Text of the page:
Injecting rooms are medically monitored, so people overdosing can be attended to. They won't just rot in some alleyway. Also, the people who use them are provided with clean equipment, which minimises needle sharing and the spread of HIV/AIDS, Hep C and other blood-borne diseases. The only downside that I can think of is the fact that you wouldn't want to live next door to an injecting room or have your shop right next door. This can be easily solved. Injecting rooms can be placed in areas near night clubs, brothels, bars, etc. These are areas which tend to be heavily patrolled by police anyway. Also, the injecting rooms would not be likely to disrupt these sorts of businesses. There are therefore many reasons why injecting rooms should be looked into and very few reasons against.

 

There are also very good reasons for trialling the legalisation of common illicit drugs such as marijuana and ecstasy. These are drugs that are used by a lot of young people. They are far from harmless, but a lot of the harm that results from their use stems from their illegality. These drugs should be legalised and taxed by the government to subsidise the future health costs. That way, there will be some quality control and users will know what they're getting. Also, the use of these drugs would no longer be illegal and people who are having problems will be less fearful of seeking help.

 

I'd like to remind everybody that the illegality of illicit drugs was not originally based on any health or public safety concerns. Opium became illegal because it was the Chinese vice and because the British were scared that their young would become corrupted by unscrupulous Chinese opium dealers. Prior to that, opium was readily available and some use was acceptable, up into the highest echelons of government and aristocracy. The same applies to cocaine. I should also remind people that LSD only became illegal after the US government became concerned that people who have had an acid trip became unwilling to fight in Vietnam. The perpetuation of these policies is not a matter of public safety concern. If it was a public safety issue, then alcohol and tobacco would be banned. The perpetuation is based on false beliefs, such as the idea that everyone who has a single toke of marijuana will become a bank-robbing heroin junkie. It's about time that the world woke up to the reality and gave zero tolerance the boot.

+1

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They are rabidly anti-nuclear, but pro-emissions cutting, 2 more contradictory policies.

I'm also anti-nuclear and pro-emissions cutting, but they're not contradictory.

 

That's actually a fair and good point.

 

It's not. It sounds like it, but it's actually physically impossible to cut emissions, maintain our level of technology use and immigration and not move to nuclear power.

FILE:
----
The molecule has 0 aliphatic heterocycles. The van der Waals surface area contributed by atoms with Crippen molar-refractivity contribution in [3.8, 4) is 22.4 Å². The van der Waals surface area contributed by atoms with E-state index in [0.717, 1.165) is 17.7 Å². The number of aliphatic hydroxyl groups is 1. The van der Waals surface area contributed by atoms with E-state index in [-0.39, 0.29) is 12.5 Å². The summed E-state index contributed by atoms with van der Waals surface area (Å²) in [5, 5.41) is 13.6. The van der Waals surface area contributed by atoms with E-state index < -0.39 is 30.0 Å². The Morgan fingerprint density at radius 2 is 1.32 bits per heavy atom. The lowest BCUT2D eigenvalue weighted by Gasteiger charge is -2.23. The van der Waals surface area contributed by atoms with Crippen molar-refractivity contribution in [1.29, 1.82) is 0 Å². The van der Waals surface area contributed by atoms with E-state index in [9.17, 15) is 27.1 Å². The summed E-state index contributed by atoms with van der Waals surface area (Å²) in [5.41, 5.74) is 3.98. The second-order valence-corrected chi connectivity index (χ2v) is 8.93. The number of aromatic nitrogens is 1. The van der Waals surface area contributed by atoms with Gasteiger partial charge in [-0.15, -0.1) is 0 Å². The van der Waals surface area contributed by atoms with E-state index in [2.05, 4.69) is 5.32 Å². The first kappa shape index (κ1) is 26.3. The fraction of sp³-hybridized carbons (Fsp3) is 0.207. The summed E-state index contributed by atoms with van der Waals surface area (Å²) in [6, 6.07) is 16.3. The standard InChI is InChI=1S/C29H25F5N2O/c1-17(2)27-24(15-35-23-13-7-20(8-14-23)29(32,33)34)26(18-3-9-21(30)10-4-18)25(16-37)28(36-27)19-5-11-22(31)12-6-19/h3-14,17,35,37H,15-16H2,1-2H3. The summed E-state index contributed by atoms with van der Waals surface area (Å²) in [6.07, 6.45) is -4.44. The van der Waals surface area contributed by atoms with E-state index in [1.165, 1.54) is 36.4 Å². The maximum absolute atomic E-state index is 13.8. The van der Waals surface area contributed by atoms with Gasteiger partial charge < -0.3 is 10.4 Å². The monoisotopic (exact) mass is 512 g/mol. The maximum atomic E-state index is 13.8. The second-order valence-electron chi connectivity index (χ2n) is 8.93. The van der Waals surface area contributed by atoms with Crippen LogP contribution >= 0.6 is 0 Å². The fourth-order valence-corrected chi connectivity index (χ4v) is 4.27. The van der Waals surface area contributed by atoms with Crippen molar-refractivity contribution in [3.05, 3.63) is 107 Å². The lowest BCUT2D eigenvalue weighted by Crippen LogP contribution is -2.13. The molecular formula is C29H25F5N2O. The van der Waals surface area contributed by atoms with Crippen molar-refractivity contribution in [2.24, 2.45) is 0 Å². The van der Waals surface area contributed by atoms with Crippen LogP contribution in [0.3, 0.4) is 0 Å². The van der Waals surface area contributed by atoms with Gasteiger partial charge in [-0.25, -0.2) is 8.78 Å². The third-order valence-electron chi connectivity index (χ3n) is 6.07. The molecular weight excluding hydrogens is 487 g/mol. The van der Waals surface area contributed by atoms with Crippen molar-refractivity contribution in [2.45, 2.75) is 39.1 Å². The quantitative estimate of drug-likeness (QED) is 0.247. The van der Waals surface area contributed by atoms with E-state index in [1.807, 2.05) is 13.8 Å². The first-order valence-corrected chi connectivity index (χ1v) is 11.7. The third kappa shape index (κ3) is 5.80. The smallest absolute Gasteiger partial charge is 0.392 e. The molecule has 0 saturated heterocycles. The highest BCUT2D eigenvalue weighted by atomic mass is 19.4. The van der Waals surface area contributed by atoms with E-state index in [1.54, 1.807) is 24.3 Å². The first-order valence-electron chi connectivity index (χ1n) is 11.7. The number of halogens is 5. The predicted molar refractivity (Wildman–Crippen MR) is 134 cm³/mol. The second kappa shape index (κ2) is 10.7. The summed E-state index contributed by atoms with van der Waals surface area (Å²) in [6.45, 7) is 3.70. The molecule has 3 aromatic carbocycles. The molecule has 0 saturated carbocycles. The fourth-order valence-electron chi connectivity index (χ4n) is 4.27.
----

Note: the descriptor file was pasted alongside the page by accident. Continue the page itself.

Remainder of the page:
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The Greens want to increase immigration.

 

In fact, that idiot Hansen-Young wants Australia to take all the worlds refugees.

 

I don't think even Bob Brown is real keen on that either but hasn't slapped her down.

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They are rabidly anti-nuclear, but pro-emissions cutting, 2 more contradictory policies.

I'm also anti-nuclear and pro-emissions cutting, but they're not contradictory.

 

You also want a war that kills 70 odd % of the worlds population I think your opinions are somewhat questionable...

 

Not necessarily a war. Illness would do the job just fine.

 

 

They are rabidly anti-nuclear, but pro-emissions cutting, 2 more contradictory policies.

I'm also anti-nuclear and pro-emissions cutting, but they're not contradictory.

 

That's actually a fair and good point.

 

It's not. It sounds like it, but it's actually physically impossible to cut emissions, maintain our level of technology use and immigration and not move to nuclear power.

 

Exactly! And that leaves other options.

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Exactly! And that leaves other options.

We are operating in reality. Not in 1shot's head.

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Exactly! And that leaves other options.

We are operating in reality. Not in 1shot's head.

 

Therein lies the problem.

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Exactly! And that leaves other options.

We are operating in reality. Not in 1shot's head.

 

Therein lies the problem.

 

And since we are operating in reality, the position of supporting emissions cuts, being anti-nuclear and with consideration of the reality that even if we cut immigration, it will still continue and given that we will continue using more and more enrgy as more and more appliances permeat the average home - the statement becomes nonsensical.

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Exactly! And that leaves other options.

We are operating in reality. Not in 1shot's head.

 

Therein lies the problem.